As women’s health and reproduction became increasingly medicalized, there were other powerful ideas taking hold in North America and Europe. Scientist Francis Galton coined the term, eugenics, in 1883 to describe how theories of heredity could be applied to improving humanity by encouraging the ablest and healthiest to reproduce. Eugenics was used in the early 20th century to justify involuntary sterilizations, laws forbidding interracial marriages, and restrictive immigration in North America and Europe. Adolf Hitler used these ideas to justify his Nazi science experiments in the 1930s and 40s. Today, eugenic ideas still haunt family planning programs and reproductive decisions, particularly for women living in poverty who tend to be the targets of population control policies.
Other influential ideas were those of Thomas Malthus and his successors who focused on population control as a solution to the problems of poverty and hunger. These ideas still permeate population control and family planning, as well as NRT development. The technological infusion of materials, chemicals, hormones and pharmaceuticals changed earlier women-controlled contraceptive methods. Only in the early 20th century did doctors and scientists develop the capability to directly manipulate
reproductive functioning with contraceptives and birth control interventions. New methods of contraception and birth control exploded after the 1950s. This boom in RTs over the following two decades included the discovery and use of a variety of different types of birth control pills and intrauterine devices (IUDs)—some much more helpful or harmful to women than others. Feminists have long been involved in debates surrounding reproductive technologies, fighting for access to birth control and abortion, and in the 1970s and 80s, focusing on a more holistic vision of health and well being and working for reproductive rights.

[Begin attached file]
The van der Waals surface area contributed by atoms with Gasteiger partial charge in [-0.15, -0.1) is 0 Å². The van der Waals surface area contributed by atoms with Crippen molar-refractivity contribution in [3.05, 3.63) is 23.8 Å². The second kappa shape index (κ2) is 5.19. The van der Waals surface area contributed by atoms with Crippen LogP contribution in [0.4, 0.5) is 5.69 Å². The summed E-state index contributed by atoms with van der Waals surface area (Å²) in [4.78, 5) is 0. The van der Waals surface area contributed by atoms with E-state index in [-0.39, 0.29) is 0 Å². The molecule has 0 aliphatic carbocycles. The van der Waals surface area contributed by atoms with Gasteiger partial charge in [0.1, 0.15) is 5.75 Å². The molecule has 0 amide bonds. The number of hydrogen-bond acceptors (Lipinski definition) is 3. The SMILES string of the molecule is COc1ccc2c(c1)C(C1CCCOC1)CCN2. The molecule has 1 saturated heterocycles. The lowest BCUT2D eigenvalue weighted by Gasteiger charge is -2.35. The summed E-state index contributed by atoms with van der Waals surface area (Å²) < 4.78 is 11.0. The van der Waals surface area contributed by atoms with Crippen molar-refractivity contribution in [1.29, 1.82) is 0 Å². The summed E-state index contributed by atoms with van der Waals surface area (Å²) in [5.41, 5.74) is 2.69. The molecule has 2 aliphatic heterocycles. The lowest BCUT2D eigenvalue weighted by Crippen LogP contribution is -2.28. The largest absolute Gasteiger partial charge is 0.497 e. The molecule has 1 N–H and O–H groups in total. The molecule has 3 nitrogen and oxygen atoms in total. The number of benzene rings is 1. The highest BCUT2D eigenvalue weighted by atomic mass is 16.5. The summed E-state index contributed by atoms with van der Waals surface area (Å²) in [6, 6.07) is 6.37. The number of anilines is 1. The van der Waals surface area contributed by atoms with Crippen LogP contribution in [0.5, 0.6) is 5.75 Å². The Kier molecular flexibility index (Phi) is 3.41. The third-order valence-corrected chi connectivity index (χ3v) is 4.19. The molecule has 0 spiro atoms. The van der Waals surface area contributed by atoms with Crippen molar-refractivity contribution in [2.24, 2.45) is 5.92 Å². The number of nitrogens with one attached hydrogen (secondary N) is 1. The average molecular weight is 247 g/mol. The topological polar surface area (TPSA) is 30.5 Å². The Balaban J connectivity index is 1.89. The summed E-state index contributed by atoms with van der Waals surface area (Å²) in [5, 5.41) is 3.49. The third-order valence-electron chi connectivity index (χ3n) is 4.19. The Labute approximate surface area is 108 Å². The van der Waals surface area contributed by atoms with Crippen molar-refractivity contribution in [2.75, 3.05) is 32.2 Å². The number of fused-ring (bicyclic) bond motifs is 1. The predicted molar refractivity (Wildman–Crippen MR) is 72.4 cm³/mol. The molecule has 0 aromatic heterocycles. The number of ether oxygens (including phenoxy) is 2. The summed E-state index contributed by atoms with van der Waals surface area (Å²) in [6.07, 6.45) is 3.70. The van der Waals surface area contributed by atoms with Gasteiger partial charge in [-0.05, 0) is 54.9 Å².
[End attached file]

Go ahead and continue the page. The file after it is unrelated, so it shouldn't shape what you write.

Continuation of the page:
One of the problems we are facing in developing countries in Latin America is that we have prenatal testing but no abortion. Why are these [new technologies] being brought into our countries without full reproductive rights? They want to bring them in without engaging in the possible problems of them. – Florencia Luna (Argentina)
The late 1970s marked a shift away from a focus on contraception to assisted fertility technologies. The first test tube baby was born in 1978. In 1990, the Human Genome Project was launched, and the ‘genome revolution’ began with health, pharmaceutical, and fertility research focused predominantly on genes as the fundamental determinants of health. At the same time, processes of globalization have eliminated barriers to research, development, and dissemination of new reproductive technologies. In a very short time, an explosion of technologies related to assisted reproduction and ‘new and improved’ contraceptive measures came into research and development, followed by critiques from a wide range of players including gender equality advocates. Spanning the decade of the 90s, developments such as microbicides, female condoms, improvements in IVF (in vitro fertilization) and other fertility treatments, numerous experiments on genetic manipulation, and cloning all came into fruition.
In addition to the technological developments mentioned here, there has been a major shift of control of women’s fertility to governments, family planning agencies, and development organizations in recent decades. Uneven control, Malthusian beliefs on population and even eugenics have haunted many family planning policies. Now, critics of the unrestrained development of new human genetic technologies claim they have the potential to further technologize new eugenic or racist ideologies as well as exacerbate the differences between rich and poor.